Chapter III

A Gleam of Light

In the meantime, the greatest excitement had been created, not only in Kensington, but throughout the metropolis. The most absurd rumours were afloat, and the ingenuity of the penny-a-liners had already created the most astounding theories. Some of the stories put the affair down as a mystery, certainly, but still only as an ordinary crime committed for the sake of robbery; and the assertion that a rough-looking man in workman’s dress had been seen two or three days previous to the murder hanging about the road lent weight to the supposition. Others, on the contrary, hinted at a much deeper motive than that of gain, but nothing more tangible than vaguely-worded paragraphs had yet appeared, and for a good reason​—​not a soul knew a particle more than Detective Forrest had yet discovered, and this, as we are aware, did not amount to much. However, on the afternoon of the day when Forrest made his report to the superintendent, some evidence unexpectedly turned up which seemed to promise a clue; and, indeed, if it were reliable, it almost appeared at first sight as if the services of Kraker would not be necessary.

When Forrest returned to the scene of the tragedy on the afternoon in question, he called at the station and found there awaiting him two persons who said they had something to tell concerning the murder. One of these persons was the wife of a cheesemonger, who supplied the deceased with goods, and the other a lad about nine years. The woman was first examined, but her evidence did not add a great deal to what was already known. The only item of absolutely fresh intelligence was that she had heard Mrs. Rennett speak two or three times of a son yet living.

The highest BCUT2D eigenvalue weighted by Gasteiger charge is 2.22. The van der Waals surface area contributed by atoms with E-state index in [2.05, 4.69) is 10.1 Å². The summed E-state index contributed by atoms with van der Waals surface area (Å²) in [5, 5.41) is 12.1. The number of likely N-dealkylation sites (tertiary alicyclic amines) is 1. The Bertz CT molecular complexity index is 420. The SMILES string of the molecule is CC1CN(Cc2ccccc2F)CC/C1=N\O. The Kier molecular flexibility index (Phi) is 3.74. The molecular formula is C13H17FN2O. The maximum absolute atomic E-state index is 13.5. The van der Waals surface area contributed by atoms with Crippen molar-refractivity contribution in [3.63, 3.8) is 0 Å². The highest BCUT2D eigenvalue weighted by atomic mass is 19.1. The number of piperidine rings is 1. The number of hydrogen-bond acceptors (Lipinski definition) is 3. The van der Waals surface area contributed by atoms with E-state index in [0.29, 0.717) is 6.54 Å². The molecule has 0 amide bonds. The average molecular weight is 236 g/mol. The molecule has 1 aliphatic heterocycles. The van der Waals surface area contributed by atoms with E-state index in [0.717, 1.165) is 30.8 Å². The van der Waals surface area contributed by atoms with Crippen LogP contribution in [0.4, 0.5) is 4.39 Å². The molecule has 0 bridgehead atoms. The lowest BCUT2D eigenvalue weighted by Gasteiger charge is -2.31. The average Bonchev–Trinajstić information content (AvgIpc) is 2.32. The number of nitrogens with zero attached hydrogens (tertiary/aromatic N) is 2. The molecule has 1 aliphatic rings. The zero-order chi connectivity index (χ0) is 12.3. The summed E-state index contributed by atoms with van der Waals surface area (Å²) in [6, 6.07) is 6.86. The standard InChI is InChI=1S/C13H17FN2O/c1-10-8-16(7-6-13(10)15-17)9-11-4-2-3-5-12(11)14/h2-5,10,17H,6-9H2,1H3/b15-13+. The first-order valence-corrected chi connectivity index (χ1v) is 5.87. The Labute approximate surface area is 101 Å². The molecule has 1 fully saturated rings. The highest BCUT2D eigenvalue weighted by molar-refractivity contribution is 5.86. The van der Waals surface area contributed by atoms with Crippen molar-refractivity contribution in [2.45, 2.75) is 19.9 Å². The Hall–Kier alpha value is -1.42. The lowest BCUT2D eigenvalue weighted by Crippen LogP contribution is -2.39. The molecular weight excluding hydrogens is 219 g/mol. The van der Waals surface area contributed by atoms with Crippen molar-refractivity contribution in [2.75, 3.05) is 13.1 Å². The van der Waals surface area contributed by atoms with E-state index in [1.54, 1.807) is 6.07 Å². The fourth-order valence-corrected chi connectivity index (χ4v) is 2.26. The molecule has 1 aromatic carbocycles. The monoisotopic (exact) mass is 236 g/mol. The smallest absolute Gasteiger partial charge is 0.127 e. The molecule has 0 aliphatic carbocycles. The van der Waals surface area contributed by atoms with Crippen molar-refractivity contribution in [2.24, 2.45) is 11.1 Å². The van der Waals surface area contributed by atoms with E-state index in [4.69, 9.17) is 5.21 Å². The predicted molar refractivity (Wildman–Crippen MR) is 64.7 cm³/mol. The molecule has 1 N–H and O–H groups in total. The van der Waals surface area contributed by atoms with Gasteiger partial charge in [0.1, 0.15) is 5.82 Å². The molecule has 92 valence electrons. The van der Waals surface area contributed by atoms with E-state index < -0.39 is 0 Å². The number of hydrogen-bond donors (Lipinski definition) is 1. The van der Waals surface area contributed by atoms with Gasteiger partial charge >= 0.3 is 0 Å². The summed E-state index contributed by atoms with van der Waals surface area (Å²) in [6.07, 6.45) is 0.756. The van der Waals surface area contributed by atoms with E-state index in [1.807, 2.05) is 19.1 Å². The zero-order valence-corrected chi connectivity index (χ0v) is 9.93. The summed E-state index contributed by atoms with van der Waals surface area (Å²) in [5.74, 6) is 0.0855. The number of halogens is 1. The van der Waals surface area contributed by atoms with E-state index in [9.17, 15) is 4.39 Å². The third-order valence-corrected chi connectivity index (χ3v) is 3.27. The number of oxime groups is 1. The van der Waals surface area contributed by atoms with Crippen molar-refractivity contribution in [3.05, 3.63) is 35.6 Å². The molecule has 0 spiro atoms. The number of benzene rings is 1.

“You’re sure of that, are you?” asked Forrest.

“I’m positive of it. I remember once particularly, because she’d had just a little too much, and stood talking in our shop more than half-an-hour. She used to come in frequently to gossip, especially when she had a glass.”

“Do you know whether she used to drink?”

“She never, so to speak, got drunk; but I know she was fond of a glass.”

“Can you remember exactly what took place on the occasion you mention?”

“As near as I can recollect,” said the woman, “she was leaning against the counter, near the scales, talking to a neighbour of mine who’d been fishing up the river. I remember it very well, because she called him a fresh water sailor. ‘My husband,’ says she, ‘was a real Jack-tar, and so was my son like him. If he hadn’t died with his father in China sea he’d have been five-and-twenty this very day.’”

“Did she ever tell you the name of this son?”

“Not on this occasion, but on another. She said his name was James, and that she had not seen him for many years.”